Microfinance, Financial Inclusion and Inclusive Growth
Posted in Finance Articles, Total Reads: 8554
, Published on 03 January 2011
Microfinance refers to a broad range of financial services, primarily credit, made available to people who don’t have access to formal banking services. Normally, these services would be required in areas with small population and ‘ticket-size’ entailed would also be relatively smaller (factors making banks’ presence unviable). Therefore, Micro-financial institutions (MFIs) facilitate the reach of financial services at a more ‘micro’ level.
What was being praised for its positive societal impact is today attracting flak for being profit driven. But is this change of opinion justified? Does Microfinance make a meaningful societal impact or is it a over-hyped phrase? Is the dichotomy between ‘social good’ and ‘profit-motive’ indispensable? In the light of these questions that are all over the place today, this article attempts to provide a perspective.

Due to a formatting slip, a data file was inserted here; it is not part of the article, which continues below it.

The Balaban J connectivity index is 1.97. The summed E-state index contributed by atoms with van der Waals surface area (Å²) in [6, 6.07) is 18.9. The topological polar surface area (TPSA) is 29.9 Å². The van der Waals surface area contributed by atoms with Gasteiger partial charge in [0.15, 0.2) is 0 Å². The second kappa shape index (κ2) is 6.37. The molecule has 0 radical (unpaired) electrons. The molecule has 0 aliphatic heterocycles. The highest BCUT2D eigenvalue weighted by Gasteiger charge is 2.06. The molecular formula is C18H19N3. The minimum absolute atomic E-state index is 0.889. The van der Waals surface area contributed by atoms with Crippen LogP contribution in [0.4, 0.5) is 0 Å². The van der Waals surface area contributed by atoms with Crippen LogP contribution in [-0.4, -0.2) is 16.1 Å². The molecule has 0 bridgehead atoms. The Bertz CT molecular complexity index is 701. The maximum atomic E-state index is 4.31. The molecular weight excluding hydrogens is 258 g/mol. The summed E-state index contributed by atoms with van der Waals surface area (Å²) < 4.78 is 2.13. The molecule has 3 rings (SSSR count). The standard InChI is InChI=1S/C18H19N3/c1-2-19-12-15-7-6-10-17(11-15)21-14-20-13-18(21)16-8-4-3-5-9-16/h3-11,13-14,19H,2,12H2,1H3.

Why microfinance makes sense?
•Cost-effectiveness (Believe it or not!)
oMoney lenders charge exorbitant rates (50-100% p.a.) and the lending too is normally secured by land/ property; So if crops fail, the farmer loses his income (crop proceeds) as well as his asset (land)
oCommercial Banks charge much lower officially viz. 6-8% p.a. but the overall cost to the borrower far exceeds this number
oLoans can be rarely availed without kickbacks to credit officers
oBorrower has to make multiples visits to the distantly located bank branches. A normal process would require him to visit the bank, once each for understanding the process, completing the documentation, getting disbursement and subsequently for each drawdown/ repayment
•Better monitoring of end-use of funds; Improved Credit Discipline
oMS Swaminathan Committee highlighted that defining end-use of funds was crucial to ensuring farmers’ prosperity.
When a farmer takes a loan to (allegedly) buy seeds/ fertilizers/ tractor, he can still use the credit to fund his daughter’s wedding/ dowry (debt fueling consumption). The SHG model of lending used by MFIs ensures that funds are used for the purpose that they were first availed (debt facilitating creation of productive asset) and therefore foster improved credit discipline.